Last week I was getting ready to go out of town and trying to do as much as possible before I left: taking out the trash, running errands, doing last-minute shopping.
The trouble is, it was 102°F, and I was ignoring the hot weather.
The afternoon wore on and I finished the last of my water. I felt light-headed and like someone was pressing a thumbtack into the top of my head. Still, I ignored it. It wasn’t until I reached for a doorknob and missed it by about four inches that it occurred to me I probably had heat exhaustion and had better get home.
I was lucky because I was only a few minutes from home and could lie down with a cool drink for an hour or two. It’s not always so easy for many people at the highest risk of heat-related illnesses, such as farm workers and outdoor laborers and factory workers. Or others who don’t know they’re at risk: people older than 65, who are overweight, who have hypertension or who take medications.
Making sure people know about risks is a big step to helping them avoid something potentially deadly like heat stroke. To make your health education job easier, I’ve looked through piles of resources about heat stress, and here are my favorites. They're free, too.
Related: 5 Best Asthma Education Resources
1. Heat Stress from NIOSH
The National Institute for Occupational Safety and Health (NIOSH) has volumes of information on heat stress. It’s geared toward workers but many resources are general and can be adapted for other situations and groups, such as:
- Heat Related Illness Poster, downloadable as a PDF.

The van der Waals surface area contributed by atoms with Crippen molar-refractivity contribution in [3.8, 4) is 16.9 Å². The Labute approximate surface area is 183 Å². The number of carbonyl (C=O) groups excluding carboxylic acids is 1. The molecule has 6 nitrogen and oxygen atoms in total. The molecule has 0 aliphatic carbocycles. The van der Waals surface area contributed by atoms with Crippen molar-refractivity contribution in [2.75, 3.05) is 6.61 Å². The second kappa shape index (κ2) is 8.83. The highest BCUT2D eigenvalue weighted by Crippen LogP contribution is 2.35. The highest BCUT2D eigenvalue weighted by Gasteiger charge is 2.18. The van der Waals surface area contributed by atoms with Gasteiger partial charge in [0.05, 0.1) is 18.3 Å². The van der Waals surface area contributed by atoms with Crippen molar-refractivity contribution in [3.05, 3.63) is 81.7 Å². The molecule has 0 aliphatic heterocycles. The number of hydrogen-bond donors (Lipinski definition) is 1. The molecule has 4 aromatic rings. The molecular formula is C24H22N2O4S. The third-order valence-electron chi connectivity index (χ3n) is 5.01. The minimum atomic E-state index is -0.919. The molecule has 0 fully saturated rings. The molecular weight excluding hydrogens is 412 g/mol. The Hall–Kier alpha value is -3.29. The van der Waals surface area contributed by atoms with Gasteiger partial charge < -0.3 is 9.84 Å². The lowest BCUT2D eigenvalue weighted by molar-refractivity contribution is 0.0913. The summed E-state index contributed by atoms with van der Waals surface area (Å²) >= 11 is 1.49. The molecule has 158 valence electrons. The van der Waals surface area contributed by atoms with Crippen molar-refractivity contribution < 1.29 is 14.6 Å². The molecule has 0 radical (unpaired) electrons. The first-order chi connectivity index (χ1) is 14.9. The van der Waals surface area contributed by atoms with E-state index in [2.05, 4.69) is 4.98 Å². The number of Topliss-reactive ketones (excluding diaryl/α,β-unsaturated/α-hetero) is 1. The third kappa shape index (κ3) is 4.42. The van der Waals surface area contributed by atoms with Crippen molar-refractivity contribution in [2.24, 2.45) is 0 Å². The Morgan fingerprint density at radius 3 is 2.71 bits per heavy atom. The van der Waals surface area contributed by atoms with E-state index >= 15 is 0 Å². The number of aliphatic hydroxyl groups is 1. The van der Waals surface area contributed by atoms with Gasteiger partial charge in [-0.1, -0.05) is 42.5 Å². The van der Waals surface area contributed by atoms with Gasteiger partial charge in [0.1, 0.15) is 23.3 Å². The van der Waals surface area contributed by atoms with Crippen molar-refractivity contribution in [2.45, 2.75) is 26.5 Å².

- NIOSH Fast Facts: Protecting Yourself from Heat Stress, a free card available you can print or order with more detail than the previous.
- Adjusting to Work in the Heat: Why Acclimatization Matters, a detailed blog post that explains what happens when working in the heat. Look at the comments section for several resources in Spanish.
2. OSHA’s Campaign to Prevent Heat Illness in Outdoor Workers
Water, rest and shade are the three ingredients to being able work outside in the blazing sun. The Occupational Safety and Health Administration’s (OSHA) Campaign to Prevent Heat Illness in Outdoor Workers is an informative little website focused on people who work outside. It includes:
- Educational Resources, such as posters, factsheets and downloadable guides for employers and community members.
- Training for employers in English and a host of other languages.
- An Online Toolkit that covers pre-written communication pieces you can use at your organization.
3. Heat Stress video
AFOP (the Association of Farmworker Opportunity Programs) regularly puts together resources and trainings to support farm workers. Their video on heat stress is simple, clear and a handy resource to keep bookmarked to share with clients. The heat stress video is also available in Spanish.
4. Heat Index Calculator
What the thermometer is only one part of the temperature. The Heat Index Calculator from the National Weather Service shows how it actually feels. The Index facts in humidity to determine a more comprehensive temperature. For example, The air temperature may be 96°F, but if the relative humidity is 65%, the heat index (how hot it feels) is 121°F. Big difference. This calculator lets you add a temperature and humidity to show the Index. The Heat Index chart lets you interpret the results.
5. Heat Illness Prevention: Training Materials for Educators
The Heat Illness Prevention: Training Materials for Educators is a comprehensive collection that covers just about everything for health educators. It includes:
- Ways to identify and prevent heat illness
- Such resources as videos and risk factors questionnaires
- Many articles for further learning